The Woman in White is a ghostly apparition who most commonly haunts roadways and thoroughfares, seeking the attention of travelers. She is a tortured spirit who has often in life been betrayed by a lover, has lost her children, or both.
Dames Blanche in France, White Ladies in the Philippines, Mulheres de Branco in Brazil, Weisse Frauen in Germany, and Witte Wieven in the Netherlands are all varieties of Women in White, as is Mexico’s La Llorona (the Weeping Woman). As with most ghosts, Women in White are usually only seen near the locations where they died. Though some Women in White haunt homes, such as Malta’s White Lady of Verdala Palace, they most frequently appear along the sides of roads as hitchhikers. The White Lady of Beeford (East Yorkshire, England) is one such spectre, as are The US’s White Woman of Acra (NY), the Lady in White of Mukilteo (WA), the Silk Lady of Madisonville (LA), the White Witch of Niles Canyon (Fremont, CA), and The Woman in White of Hattiesburg (MI).
A Woman in White, or sometimes a Weeping Woman. It’s a ghost story … it’s really more of a phenomenon, really. They’re spirits. They’ve been sighted for hundreds of years. dozens of places—in Hawaii, Mexico, and lately in Arizona, Indiana. All these are different women, you understand, but all share the same story. See, when they were alive, their husbands were unfaithful to them. And these women, basically suffering from temporary insanity, murdered their children. Then once they realized what they had done, they took their own lives. So now their spirits are cursed, walking back roads, waterways, and if they find an unfaithful man they kill him and that man is never seen again.
— Sam Winchester
Women in White are among the most commonly encountered ghosts, yet each one is bound to her own locale and has her own tragic story. Some are suicide brides, some have lost (or, like La Llorona, killed) their children and forever search for them, and others, like the Lady in White of Bachelor’s Grove (Chicago), carry spectral infants in their arms. Most have had harm done to them by a man, usually a lover or husband, in the form of brutality, betrayal, or both.
In the United States, Women in White are frequently associated with crybaby bridges of local lore, where the sound of wailing infants and small children can sometimes be heard at night. But more often they wander alone along roadways, seeking the attention of other solitary travelers. As ghostly apparitions, most Women in White are not particularly powerful creatures, but their appearance (or sudden disappearance) can be intensely frightening—they do their most harm by being the cause of road accidents.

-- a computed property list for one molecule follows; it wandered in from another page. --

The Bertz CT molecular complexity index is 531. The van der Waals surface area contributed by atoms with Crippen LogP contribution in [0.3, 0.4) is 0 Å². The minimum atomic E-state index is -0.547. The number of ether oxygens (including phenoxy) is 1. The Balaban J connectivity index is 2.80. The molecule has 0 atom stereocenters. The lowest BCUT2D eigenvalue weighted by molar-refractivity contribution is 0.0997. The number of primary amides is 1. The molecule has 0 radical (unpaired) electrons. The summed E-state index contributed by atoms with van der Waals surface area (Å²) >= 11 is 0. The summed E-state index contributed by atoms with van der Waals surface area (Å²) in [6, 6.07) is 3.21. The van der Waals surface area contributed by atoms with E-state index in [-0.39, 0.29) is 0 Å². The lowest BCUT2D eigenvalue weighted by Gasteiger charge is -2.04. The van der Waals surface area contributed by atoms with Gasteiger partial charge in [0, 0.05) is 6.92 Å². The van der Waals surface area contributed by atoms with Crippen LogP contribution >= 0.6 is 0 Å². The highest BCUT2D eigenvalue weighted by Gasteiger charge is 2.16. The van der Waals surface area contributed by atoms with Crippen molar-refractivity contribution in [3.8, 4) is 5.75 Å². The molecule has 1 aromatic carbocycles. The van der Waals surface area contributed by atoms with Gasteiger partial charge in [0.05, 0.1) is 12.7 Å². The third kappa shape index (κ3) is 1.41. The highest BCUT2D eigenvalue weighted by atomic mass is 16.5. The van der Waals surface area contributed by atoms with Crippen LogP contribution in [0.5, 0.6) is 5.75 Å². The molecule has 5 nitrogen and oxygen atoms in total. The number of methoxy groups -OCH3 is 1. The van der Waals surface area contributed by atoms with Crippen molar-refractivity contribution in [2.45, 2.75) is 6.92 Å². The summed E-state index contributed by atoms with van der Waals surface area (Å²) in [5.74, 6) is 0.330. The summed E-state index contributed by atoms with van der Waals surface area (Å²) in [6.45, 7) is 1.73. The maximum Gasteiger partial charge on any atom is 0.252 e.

The Woman in White in Popular Culture
The Grudge: The ghost of Kayako Saeki, the main antagonist in the supernatural horror franchise The Grudge and Ju-On, the basis for several novels, comics and films, is a Woman in White. She and her son were both murdered by her jealous husband. He broke her neck and crushed her throat, resulting in the croaky voice and crunching bone sounds her ghost makes. As she is onryō, a vengeful spirit of Japanese lore, Kayako is able to affect and harm the living who enter her home or the area nearby. The ghost of a black cat, the family pet also killed by her husband, often appears as an omen to warn people of Kayako’s imminent ghastly arrival.
Grimm: La Llorona appears in the eponymous 9th episode of Season 2. She is among those Women in White who has lost her children, and who, on every Halloween night, will kidnap living children in a confused effort to replace them. Unfortunately this plan involves drowning the captured kids in a river once she collects a full set of three.
Supernatural: The excellent pilot episode of Supernatural features the ghost of Constance Welch, a Woman in White who haunts the roads of the town of Jericho and preys on unfaithful men. In the classic fashion of La Llorona, Constance Welch was first cheated on by her husband, then killed herself after her children drowned in the bathtub. Her ghost seeks both vengeance against straying men and forgiveness from her dead children, saying “I can never go home.” She tries to seduce and murder Sam, but he manages to drive the Impala straight into her old abandoned house—thereby making her “go home”—where she is dragged away by the spirits of her children, whom she herself, in fact, drowned.
Though The Women in White of television and film are much more dangerous than those of urban legend, they are still best avoided. But if you find yourself yourself alone in your car with a White Lady, be kind—though not too kind—and she will probably vanish on her own, as she cannot stray far. Just try to not be so startled or frightened that you run off the road, into a tree or over a bridge. And don’t ask her about her family.